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Community living: President can make motions, vote

President is permitted to make motions and cast votes

Q: Is an elected president allowed to make motions and vote?

A: This is a commonly asked question. Thinking that the president does not vote or make motions is incorrect. In fact, if you read the section on "Voting, Chairperson" in Robert's Rules of Order, it says: "The presiding officer, if a member of the assembly, can always vote in the case of a ballot at the same time other members do."

Thinking that the president only votes in case of a tie is wrong. The same is true if the president needs to make a motion or seconds a motion.

My recommendation is that the president asks other directors (at a board meeting) or members (at a members meeting) to make the motion. However, in some situations, it is important that the president make the motion and they would vote on the motion.

Most documents let board enter private property to make repairs

Q: A house in our gated community has been abandoned and the mortgage holder has not yet foreclosed on the property. The board has sent at least two certified letters to the last known address of the previous owner informing him that the lanai screen is broken, and the letters were returned marked not deliverable.

We are concerned about our HOA's responsibility if a child or pet wanders onto that property through the broken screen and falls into the pool. Since it is still private property, must we have a court order to allow us to go onto that property to repair this hazardous condition?

A: What you are referring to is called "Self-Help." Most documents allow the board to enter private property to make repairs. In this situation you describe, it involves making the property secure against a possible "attractive nuisance," which refers to objects or things on the premises that might attract children and therefore pose possible danger or harm.

There are two actions that I suggest. The first is to send a certified letter to the bank holding the mortgage, informing them of the problem. Ask them to make the necessary repairs or allow the board to enter the property and make the repairs.

The second action is to have your attorney send a letter to the previous owner. That letter should be a demand letter to make the property safe and should state if they do not make the repairs, the association will enter and make the property safe at the owner's expense.

Consult an attorney for further guidance.

Get creative with technology to let absent owners serve on board

Q: In a recent column you stated that part-time residents or landlord owners could serve on a board of directors. We are a small community with several homes rented and some owners who use the home as a vacation home. We do not have a clubhouse or common area building to hold our meeting. We meet at a local library where we would not have access to a speakerphone. How could any absent owner be informed of the needs of the association and serve on the board, much less serve as an officer?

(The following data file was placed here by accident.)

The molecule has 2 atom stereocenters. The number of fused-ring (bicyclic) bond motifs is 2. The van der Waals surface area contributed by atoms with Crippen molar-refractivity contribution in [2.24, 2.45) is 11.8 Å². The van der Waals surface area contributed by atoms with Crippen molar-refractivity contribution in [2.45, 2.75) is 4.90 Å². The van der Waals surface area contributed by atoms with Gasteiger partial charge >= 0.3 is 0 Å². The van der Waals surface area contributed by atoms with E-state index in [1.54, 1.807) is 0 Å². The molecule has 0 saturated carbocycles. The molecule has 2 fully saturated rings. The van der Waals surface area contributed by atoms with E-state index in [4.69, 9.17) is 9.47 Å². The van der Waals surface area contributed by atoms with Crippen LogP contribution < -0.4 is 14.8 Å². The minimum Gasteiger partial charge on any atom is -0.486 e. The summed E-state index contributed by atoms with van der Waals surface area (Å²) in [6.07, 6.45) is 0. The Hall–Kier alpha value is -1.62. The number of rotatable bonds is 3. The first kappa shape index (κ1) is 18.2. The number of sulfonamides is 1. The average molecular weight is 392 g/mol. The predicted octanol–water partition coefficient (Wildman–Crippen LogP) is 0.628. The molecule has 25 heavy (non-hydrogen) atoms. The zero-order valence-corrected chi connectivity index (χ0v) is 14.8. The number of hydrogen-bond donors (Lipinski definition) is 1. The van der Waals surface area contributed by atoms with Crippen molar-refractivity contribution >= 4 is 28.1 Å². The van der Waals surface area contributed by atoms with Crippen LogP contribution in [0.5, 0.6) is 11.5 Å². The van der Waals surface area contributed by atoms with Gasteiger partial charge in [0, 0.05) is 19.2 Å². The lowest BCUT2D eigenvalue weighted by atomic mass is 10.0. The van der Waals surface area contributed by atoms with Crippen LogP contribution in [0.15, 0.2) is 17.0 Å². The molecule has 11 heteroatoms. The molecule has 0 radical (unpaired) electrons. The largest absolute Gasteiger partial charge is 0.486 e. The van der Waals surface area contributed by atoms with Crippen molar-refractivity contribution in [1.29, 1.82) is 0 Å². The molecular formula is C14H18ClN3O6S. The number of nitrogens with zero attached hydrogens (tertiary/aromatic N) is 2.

A: Sometimes you must be creative. With today's electronic gadgets, there are several methods you can use.

Most libraries have wireless systems available. Using a laptop computer, there are several communication systems available to make connections with out-of-town directors. There are telephones that plug into computers, as well as Skype, which is a program used online that functions as a telephone and videophone. Cell phones can be used as a platform and serve as a speaker phone.

The problem is for the directors living out of town to keep advised of the necessary work and operations.

I would not restrict a person living out of town if they were willing to study and provide advice on solutions to problems. This can be done by e-mail and other electronic transmissions.

These solutions can be solved with limited expense and most of the equipment could be found from owners in your community.

The key words are communications, staying informed and a willingness to dedicate the time necessary.

Holding more than one officer position isn't a good idea

Q: Is it permissible for one person to hold the office of president and treasurer at the same time? I think the board should not let this happen — the board has other directors and we can have one person for each position. Why is there a need for our directors to allow this to take place?

A: The source for this answer can be found in your documents rather than the statutes. More than likely if your documents address this situation it would be in your bylaws, but most documents do not limit this situation.

It is not a good idea for a person to hold two officer positions, but in some situations it is necessary. The directors should not appoint one person to do most of the work unless there is no other option.

If directors do not have the time to serve as officers, they have two options. The first is to resign and let another owner fill the vacancy. The second is to engage professional management to do the work, and then the directors and officers would only need to supervise the manager's work.

Richard White is a licensed community associations manager. Write to him at 6039 Cypress Gardens Blvd., No. 201, Winter Haven, FL 33884-4115. Please include your name and city.


Community living: President can make motions, vote 03/26/11 [Last modified: Saturday, March 26, 2011 4:30am]
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